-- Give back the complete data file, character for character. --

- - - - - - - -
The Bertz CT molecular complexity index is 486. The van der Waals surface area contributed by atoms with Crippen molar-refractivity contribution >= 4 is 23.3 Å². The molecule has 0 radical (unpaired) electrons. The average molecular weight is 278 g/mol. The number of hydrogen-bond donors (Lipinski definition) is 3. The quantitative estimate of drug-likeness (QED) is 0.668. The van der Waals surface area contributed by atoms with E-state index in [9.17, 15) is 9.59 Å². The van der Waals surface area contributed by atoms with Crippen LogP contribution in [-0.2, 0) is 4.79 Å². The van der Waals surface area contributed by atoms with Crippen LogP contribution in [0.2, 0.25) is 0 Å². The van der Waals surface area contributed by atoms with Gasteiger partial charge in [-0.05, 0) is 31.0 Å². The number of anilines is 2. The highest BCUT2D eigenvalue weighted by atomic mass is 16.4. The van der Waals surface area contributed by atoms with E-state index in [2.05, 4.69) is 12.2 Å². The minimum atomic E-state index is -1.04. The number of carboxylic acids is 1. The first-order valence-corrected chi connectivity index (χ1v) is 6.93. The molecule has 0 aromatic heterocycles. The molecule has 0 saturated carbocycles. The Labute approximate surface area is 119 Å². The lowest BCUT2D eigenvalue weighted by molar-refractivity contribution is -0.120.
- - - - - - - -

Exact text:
The Bertz CT molecular complexity index is 486. The van der Waals surface area contributed by atoms with Crippen molar-refractivity contribution >= 4 is 23.3 Å². The molecule has 0 radical (unpaired) electrons. The average molecular weight is 278 g/mol. The number of hydrogen-bond donors (Lipinski definition) is 3. The quantitative estimate of drug-likeness (QED) is 0.668. The van der Waals surface area contributed by atoms with E-state index in [9.17, 15) is 9.59 Å². The van der Waals surface area contributed by atoms with Crippen LogP contribution in [-0.2, 0) is 4.79 Å². The van der Waals surface area contributed by atoms with Crippen LogP contribution in [0.2, 0.25) is 0 Å². The van der Waals surface area contributed by atoms with Gasteiger partial charge in [-0.05, 0) is 31.0 Å². The number of anilines is 2. The highest BCUT2D eigenvalue weighted by atomic mass is 16.4. The van der Waals surface area contributed by atoms with E-state index in [2.05, 4.69) is 12.2 Å². The minimum atomic E-state index is -1.04. The number of carboxylic acids is 1. The first-order valence-corrected chi connectivity index (χ1v) is 6.93. The molecule has 0 aromatic heterocycles. The molecule has 0 saturated carbocycles. The Labute approximate surface area is 119 Å². The lowest BCUT2D eigenvalue weighted by molar-refractivity contribution is -0.120.